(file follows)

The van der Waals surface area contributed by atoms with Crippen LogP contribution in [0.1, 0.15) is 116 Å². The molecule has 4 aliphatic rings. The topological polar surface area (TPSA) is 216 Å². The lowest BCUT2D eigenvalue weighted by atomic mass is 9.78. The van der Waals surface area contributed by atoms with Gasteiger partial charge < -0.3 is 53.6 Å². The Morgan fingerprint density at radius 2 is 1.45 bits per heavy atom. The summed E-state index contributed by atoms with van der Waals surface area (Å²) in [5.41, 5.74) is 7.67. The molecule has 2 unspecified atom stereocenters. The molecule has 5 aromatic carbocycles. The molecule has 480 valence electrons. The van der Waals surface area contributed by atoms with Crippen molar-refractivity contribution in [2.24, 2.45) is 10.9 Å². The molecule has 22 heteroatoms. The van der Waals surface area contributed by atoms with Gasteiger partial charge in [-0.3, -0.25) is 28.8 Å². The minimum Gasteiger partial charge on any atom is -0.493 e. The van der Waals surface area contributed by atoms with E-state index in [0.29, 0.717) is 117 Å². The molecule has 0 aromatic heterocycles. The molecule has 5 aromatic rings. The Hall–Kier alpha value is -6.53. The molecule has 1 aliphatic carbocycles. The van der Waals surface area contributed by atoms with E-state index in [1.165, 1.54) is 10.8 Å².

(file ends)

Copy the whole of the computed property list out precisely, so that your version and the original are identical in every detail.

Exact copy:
The van der Waals surface area contributed by atoms with Crippen LogP contribution in [0.1, 0.15) is 116 Å². The molecule has 4 aliphatic rings. The topological polar surface area (TPSA) is 216 Å². The lowest BCUT2D eigenvalue weighted by atomic mass is 9.78. The van der Waals surface area contributed by atoms with Gasteiger partial charge < -0.3 is 53.6 Å². The Morgan fingerprint density at radius 2 is 1.45 bits per heavy atom. The summed E-state index contributed by atoms with van der Waals surface area (Å²) in [5.41, 5.74) is 7.67. The molecule has 2 unspecified atom stereocenters. The molecule has 5 aromatic carbocycles. The molecule has 480 valence electrons. The van der Waals surface area contributed by atoms with Crippen molar-refractivity contribution in [2.24, 2.45) is 10.9 Å². The molecule has 22 heteroatoms. The van der Waals surface area contributed by atoms with Gasteiger partial charge in [-0.3, -0.25) is 28.8 Å². The minimum Gasteiger partial charge on any atom is -0.493 e. The van der Waals surface area contributed by atoms with E-state index in [0.29, 0.717) is 117 Å². The molecule has 0 aromatic heterocycles. The molecule has 5 aromatic rings. The Hall–Kier alpha value is -6.53. The molecule has 1 aliphatic carbocycles. The van der Waals surface area contributed by atoms with E-state index in [1.165, 1.54) is 10.8 Å².